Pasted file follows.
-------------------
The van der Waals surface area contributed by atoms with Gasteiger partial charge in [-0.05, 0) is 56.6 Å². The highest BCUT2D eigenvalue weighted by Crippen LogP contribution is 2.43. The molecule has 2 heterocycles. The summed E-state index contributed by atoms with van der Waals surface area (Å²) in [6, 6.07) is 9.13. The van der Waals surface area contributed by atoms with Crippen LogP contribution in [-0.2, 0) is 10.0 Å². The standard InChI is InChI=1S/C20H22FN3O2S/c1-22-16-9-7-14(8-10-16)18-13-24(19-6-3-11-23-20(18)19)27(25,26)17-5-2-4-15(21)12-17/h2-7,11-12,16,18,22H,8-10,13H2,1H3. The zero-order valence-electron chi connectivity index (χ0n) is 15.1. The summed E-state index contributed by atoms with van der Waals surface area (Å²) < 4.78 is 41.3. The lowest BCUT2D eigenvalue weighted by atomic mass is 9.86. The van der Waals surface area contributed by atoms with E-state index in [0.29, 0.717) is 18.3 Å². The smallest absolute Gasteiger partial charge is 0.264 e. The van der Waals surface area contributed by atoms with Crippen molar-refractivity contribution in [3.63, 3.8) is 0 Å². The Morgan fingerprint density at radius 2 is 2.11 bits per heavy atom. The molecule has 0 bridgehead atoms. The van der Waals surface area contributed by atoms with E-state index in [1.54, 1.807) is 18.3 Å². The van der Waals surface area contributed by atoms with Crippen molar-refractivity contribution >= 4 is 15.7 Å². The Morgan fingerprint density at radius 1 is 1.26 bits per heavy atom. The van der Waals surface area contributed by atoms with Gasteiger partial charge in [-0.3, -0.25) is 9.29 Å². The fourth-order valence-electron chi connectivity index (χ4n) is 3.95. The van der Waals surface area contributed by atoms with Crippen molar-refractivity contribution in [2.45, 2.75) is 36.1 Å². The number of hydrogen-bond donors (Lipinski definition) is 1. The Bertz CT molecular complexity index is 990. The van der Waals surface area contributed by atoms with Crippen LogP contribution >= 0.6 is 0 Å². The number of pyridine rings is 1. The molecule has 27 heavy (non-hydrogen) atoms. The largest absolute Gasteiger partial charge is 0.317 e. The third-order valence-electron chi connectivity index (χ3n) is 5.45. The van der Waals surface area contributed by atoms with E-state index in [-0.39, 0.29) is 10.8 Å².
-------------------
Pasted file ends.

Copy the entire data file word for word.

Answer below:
The van der Waals surface area contributed by atoms with Gasteiger partial charge in [-0.05, 0) is 56.6 Å². The highest BCUT2D eigenvalue weighted by Crippen LogP contribution is 2.43. The molecule has 2 heterocycles. The summed E-state index contributed by atoms with van der Waals surface area (Å²) in [6, 6.07) is 9.13. The van der Waals surface area contributed by atoms with Crippen LogP contribution in [-0.2, 0) is 10.0 Å². The standard InChI is InChI=1S/C20H22FN3O2S/c1-22-16-9-7-14(8-10-16)18-13-24(19-6-3-11-23-20(18)19)27(25,26)17-5-2-4-15(21)12-17/h2-7,11-12,16,18,22H,8-10,13H2,1H3. The zero-order valence-electron chi connectivity index (χ0n) is 15.1. The summed E-state index contributed by atoms with van der Waals surface area (Å²) < 4.78 is 41.3. The lowest BCUT2D eigenvalue weighted by atomic mass is 9.86. The van der Waals surface area contributed by atoms with E-state index in [0.29, 0.717) is 18.3 Å². The smallest absolute Gasteiger partial charge is 0.264 e. The van der Waals surface area contributed by atoms with Crippen molar-refractivity contribution in [3.63, 3.8) is 0 Å². The Morgan fingerprint density at radius 2 is 2.11 bits per heavy atom. The molecule has 0 bridgehead atoms. The van der Waals surface area contributed by atoms with E-state index in [1.54, 1.807) is 18.3 Å². The van der Waals surface area contributed by atoms with Crippen molar-refractivity contribution >= 4 is 15.7 Å². The Morgan fingerprint density at radius 1 is 1.26 bits per heavy atom. The van der Waals surface area contributed by atoms with Gasteiger partial charge in [-0.3, -0.25) is 9.29 Å². The fourth-order valence-electron chi connectivity index (χ4n) is 3.95. The van der Waals surface area contributed by atoms with Crippen molar-refractivity contribution in [2.45, 2.75) is 36.1 Å². The number of hydrogen-bond donors (Lipinski definition) is 1. The Bertz CT molecular complexity index is 990. The van der Waals surface area contributed by atoms with Crippen LogP contribution >= 0.6 is 0 Å². The number of pyridine rings is 1. The molecule has 27 heavy (non-hydrogen) atoms. The largest absolute Gasteiger partial charge is 0.317 e. The third-order valence-electron chi connectivity index (χ3n) is 5.45. The van der Waals surface area contributed by atoms with E-state index in [-0.39, 0.29) is 10.8 Å².